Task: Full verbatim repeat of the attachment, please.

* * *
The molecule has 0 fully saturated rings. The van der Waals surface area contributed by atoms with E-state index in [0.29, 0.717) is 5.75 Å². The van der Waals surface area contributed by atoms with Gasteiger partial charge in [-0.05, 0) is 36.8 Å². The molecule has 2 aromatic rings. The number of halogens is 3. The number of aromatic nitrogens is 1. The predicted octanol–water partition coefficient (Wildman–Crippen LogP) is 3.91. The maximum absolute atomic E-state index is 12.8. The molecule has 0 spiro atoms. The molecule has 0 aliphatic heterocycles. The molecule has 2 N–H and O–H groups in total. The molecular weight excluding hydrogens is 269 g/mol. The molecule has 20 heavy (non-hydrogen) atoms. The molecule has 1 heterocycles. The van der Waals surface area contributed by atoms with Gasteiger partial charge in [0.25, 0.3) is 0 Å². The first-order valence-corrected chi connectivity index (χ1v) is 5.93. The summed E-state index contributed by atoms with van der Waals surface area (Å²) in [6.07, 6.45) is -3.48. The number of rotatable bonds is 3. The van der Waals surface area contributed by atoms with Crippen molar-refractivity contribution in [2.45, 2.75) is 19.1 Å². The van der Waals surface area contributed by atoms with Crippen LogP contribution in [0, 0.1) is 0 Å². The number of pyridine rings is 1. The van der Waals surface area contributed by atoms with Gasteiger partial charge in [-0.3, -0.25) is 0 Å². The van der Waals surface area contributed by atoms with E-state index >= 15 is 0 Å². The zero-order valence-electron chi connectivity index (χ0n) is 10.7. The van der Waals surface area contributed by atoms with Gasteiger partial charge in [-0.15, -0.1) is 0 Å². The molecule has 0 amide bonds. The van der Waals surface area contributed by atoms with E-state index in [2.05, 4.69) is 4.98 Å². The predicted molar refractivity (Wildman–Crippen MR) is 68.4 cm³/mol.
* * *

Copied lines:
The molecule has 0 fully saturated rings. The van der Waals surface area contributed by atoms with E-state index in [0.29, 0.717) is 5.75 Å². The van der Waals surface area contributed by atoms with Gasteiger partial charge in [-0.05, 0) is 36.8 Å². The molecule has 2 aromatic rings. The number of halogens is 3. The number of aromatic nitrogens is 1. The predicted octanol–water partition coefficient (Wildman–Crippen LogP) is 3.91. The maximum absolute atomic E-state index is 12.8. The molecule has 0 spiro atoms. The molecule has 0 aliphatic heterocycles. The molecule has 2 N–H and O–H groups in total. The molecular weight excluding hydrogens is 269 g/mol. The molecule has 20 heavy (non-hydrogen) atoms. The molecule has 1 heterocycles. The van der Waals surface area contributed by atoms with Gasteiger partial charge in [0.25, 0.3) is 0 Å². The first-order valence-corrected chi connectivity index (χ1v) is 5.93. The summed E-state index contributed by atoms with van der Waals surface area (Å²) in [6.07, 6.45) is -3.48. The number of rotatable bonds is 3. The van der Waals surface area contributed by atoms with Crippen molar-refractivity contribution in [2.45, 2.75) is 19.1 Å². The van der Waals surface area contributed by atoms with Crippen LogP contribution in [0, 0.1) is 0 Å². The number of pyridine rings is 1. The van der Waals surface area contributed by atoms with Gasteiger partial charge in [-0.3, -0.25) is 0 Å². The van der Waals surface area contributed by atoms with E-state index >= 15 is 0 Å². The zero-order valence-electron chi connectivity index (χ0n) is 10.7. The van der Waals surface area contributed by atoms with Gasteiger partial charge in [-0.15, -0.1) is 0 Å². The molecule has 0 amide bonds. The van der Waals surface area contributed by atoms with E-state index in [2.05, 4.69) is 4.98 Å². The predicted molar refractivity (Wildman–Crippen MR) is 68.4 cm³/mol.